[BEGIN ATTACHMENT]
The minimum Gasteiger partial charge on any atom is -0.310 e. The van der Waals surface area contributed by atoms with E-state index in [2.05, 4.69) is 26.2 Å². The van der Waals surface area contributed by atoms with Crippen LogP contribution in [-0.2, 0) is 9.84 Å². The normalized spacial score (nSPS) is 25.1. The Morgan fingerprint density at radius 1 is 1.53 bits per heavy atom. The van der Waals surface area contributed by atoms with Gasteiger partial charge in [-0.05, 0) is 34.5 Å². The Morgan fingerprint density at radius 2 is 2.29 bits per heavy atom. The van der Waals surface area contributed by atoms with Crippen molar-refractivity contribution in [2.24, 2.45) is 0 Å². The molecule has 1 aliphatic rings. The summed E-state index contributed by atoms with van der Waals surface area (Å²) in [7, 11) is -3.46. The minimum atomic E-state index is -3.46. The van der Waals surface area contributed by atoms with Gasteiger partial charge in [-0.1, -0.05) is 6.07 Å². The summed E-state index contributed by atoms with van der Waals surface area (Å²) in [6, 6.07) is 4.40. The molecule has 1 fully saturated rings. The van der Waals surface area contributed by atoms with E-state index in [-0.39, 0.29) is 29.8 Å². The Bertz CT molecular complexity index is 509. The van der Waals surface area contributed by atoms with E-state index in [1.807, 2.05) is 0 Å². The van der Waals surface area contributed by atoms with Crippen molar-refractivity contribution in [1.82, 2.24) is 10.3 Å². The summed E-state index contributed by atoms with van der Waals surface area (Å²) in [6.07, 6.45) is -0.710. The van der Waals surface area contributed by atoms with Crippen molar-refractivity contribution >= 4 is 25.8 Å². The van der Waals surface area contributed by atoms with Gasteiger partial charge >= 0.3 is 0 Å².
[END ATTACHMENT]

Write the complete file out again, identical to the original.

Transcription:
The minimum Gasteiger partial charge on any atom is -0.310 e. The van der Waals surface area contributed by atoms with E-state index in [2.05, 4.69) is 26.2 Å². The van der Waals surface area contributed by atoms with Crippen LogP contribution in [-0.2, 0) is 9.84 Å². The normalized spacial score (nSPS) is 25.1. The Morgan fingerprint density at radius 1 is 1.53 bits per heavy atom. The van der Waals surface area contributed by atoms with Gasteiger partial charge in [-0.05, 0) is 34.5 Å². The Morgan fingerprint density at radius 2 is 2.29 bits per heavy atom. The van der Waals surface area contributed by atoms with Crippen molar-refractivity contribution in [2.24, 2.45) is 0 Å². The molecule has 1 aliphatic rings. The summed E-state index contributed by atoms with van der Waals surface area (Å²) in [7, 11) is -3.46. The minimum atomic E-state index is -3.46. The van der Waals surface area contributed by atoms with Gasteiger partial charge in [-0.1, -0.05) is 6.07 Å². The summed E-state index contributed by atoms with van der Waals surface area (Å²) in [6, 6.07) is 4.40. The molecule has 1 fully saturated rings. The van der Waals surface area contributed by atoms with E-state index in [-0.39, 0.29) is 29.8 Å². The Bertz CT molecular complexity index is 509. The van der Waals surface area contributed by atoms with E-state index in [1.807, 2.05) is 0 Å². The van der Waals surface area contributed by atoms with Crippen molar-refractivity contribution in [1.82, 2.24) is 10.3 Å². The summed E-state index contributed by atoms with van der Waals surface area (Å²) in [6.07, 6.45) is -0.710. The van der Waals surface area contributed by atoms with Crippen molar-refractivity contribution >= 4 is 25.8 Å². The van der Waals surface area contributed by atoms with Gasteiger partial charge >= 0.3 is 0 Å².